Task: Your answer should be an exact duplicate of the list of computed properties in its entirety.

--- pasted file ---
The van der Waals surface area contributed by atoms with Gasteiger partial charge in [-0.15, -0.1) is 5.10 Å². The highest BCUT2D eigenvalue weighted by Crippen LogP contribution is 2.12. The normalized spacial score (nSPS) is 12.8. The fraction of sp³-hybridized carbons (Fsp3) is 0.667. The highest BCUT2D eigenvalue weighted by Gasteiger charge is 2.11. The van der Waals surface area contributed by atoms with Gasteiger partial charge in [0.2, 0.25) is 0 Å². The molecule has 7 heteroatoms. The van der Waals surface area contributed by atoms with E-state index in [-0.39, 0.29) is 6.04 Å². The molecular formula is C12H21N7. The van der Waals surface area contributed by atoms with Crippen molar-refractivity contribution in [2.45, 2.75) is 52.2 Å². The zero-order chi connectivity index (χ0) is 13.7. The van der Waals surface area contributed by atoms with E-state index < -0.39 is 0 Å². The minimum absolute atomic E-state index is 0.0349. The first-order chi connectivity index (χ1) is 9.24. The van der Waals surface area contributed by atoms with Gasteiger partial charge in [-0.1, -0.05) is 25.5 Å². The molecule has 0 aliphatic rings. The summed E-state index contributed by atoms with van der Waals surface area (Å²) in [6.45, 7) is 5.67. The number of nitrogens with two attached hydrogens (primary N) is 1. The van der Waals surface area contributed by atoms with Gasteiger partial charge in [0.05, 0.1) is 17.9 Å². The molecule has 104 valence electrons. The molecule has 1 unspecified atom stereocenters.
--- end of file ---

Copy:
The van der Waals surface area contributed by atoms with Gasteiger partial charge in [-0.15, -0.1) is 5.10 Å². The highest BCUT2D eigenvalue weighted by Crippen LogP contribution is 2.12. The normalized spacial score (nSPS) is 12.8. The fraction of sp³-hybridized carbons (Fsp3) is 0.667. The highest BCUT2D eigenvalue weighted by Gasteiger charge is 2.11. The van der Waals surface area contributed by atoms with Gasteiger partial charge in [0.2, 0.25) is 0 Å². The molecule has 7 heteroatoms. The van der Waals surface area contributed by atoms with E-state index in [-0.39, 0.29) is 6.04 Å². The molecular formula is C12H21N7. The van der Waals surface area contributed by atoms with Crippen molar-refractivity contribution in [2.45, 2.75) is 52.2 Å². The zero-order chi connectivity index (χ0) is 13.7. The van der Waals surface area contributed by atoms with E-state index < -0.39 is 0 Å². The minimum absolute atomic E-state index is 0.0349. The first-order chi connectivity index (χ1) is 9.24. The van der Waals surface area contributed by atoms with Gasteiger partial charge in [-0.1, -0.05) is 25.5 Å². The molecule has 0 aliphatic rings. The summed E-state index contributed by atoms with van der Waals surface area (Å²) in [6.45, 7) is 5.67. The number of nitrogens with two attached hydrogens (primary N) is 1. The van der Waals surface area contributed by atoms with Gasteiger partial charge in [0.05, 0.1) is 17.9 Å². The molecule has 104 valence electrons. The molecule has 1 unspecified atom stereocenters.